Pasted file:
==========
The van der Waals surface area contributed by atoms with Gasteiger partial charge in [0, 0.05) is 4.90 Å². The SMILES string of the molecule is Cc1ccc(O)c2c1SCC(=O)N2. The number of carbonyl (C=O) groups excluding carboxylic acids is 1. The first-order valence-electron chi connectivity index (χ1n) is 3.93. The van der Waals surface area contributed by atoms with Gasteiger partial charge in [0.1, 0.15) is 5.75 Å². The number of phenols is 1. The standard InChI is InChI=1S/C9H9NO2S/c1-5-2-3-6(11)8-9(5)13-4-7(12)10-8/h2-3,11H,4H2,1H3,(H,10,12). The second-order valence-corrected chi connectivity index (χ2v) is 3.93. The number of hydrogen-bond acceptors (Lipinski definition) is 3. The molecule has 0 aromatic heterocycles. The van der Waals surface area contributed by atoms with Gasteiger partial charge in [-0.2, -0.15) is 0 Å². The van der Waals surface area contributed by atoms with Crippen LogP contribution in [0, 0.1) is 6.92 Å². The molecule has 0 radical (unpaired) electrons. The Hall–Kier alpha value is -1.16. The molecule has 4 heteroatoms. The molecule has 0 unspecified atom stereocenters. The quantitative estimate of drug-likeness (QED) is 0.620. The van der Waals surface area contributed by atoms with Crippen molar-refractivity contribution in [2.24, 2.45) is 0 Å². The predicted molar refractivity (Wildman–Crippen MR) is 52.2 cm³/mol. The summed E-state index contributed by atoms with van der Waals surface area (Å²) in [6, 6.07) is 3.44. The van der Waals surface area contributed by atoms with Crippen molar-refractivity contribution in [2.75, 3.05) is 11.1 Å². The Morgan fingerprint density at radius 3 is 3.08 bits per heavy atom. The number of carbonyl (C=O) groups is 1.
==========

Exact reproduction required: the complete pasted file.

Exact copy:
The van der Waals surface area contributed by atoms with Gasteiger partial charge in [0, 0.05) is 4.90 Å². The SMILES string of the molecule is Cc1ccc(O)c2c1SCC(=O)N2. The number of carbonyl (C=O) groups excluding carboxylic acids is 1. The first-order valence-electron chi connectivity index (χ1n) is 3.93. The van der Waals surface area contributed by atoms with Gasteiger partial charge in [0.1, 0.15) is 5.75 Å². The number of phenols is 1. The standard InChI is InChI=1S/C9H9NO2S/c1-5-2-3-6(11)8-9(5)13-4-7(12)10-8/h2-3,11H,4H2,1H3,(H,10,12). The second-order valence-corrected chi connectivity index (χ2v) is 3.93. The number of hydrogen-bond acceptors (Lipinski definition) is 3. The molecule has 0 aromatic heterocycles. The van der Waals surface area contributed by atoms with Gasteiger partial charge in [-0.2, -0.15) is 0 Å². The van der Waals surface area contributed by atoms with Crippen LogP contribution in [0, 0.1) is 6.92 Å². The molecule has 0 radical (unpaired) electrons. The Hall–Kier alpha value is -1.16. The molecule has 4 heteroatoms. The molecule has 0 unspecified atom stereocenters. The quantitative estimate of drug-likeness (QED) is 0.620. The van der Waals surface area contributed by atoms with Crippen molar-refractivity contribution in [2.24, 2.45) is 0 Å². The predicted molar refractivity (Wildman–Crippen MR) is 52.2 cm³/mol. The summed E-state index contributed by atoms with van der Waals surface area (Å²) in [6, 6.07) is 3.44. The van der Waals surface area contributed by atoms with Crippen molar-refractivity contribution in [2.75, 3.05) is 11.1 Å². The Morgan fingerprint density at radius 3 is 3.08 bits per heavy atom. The number of carbonyl (C=O) groups is 1.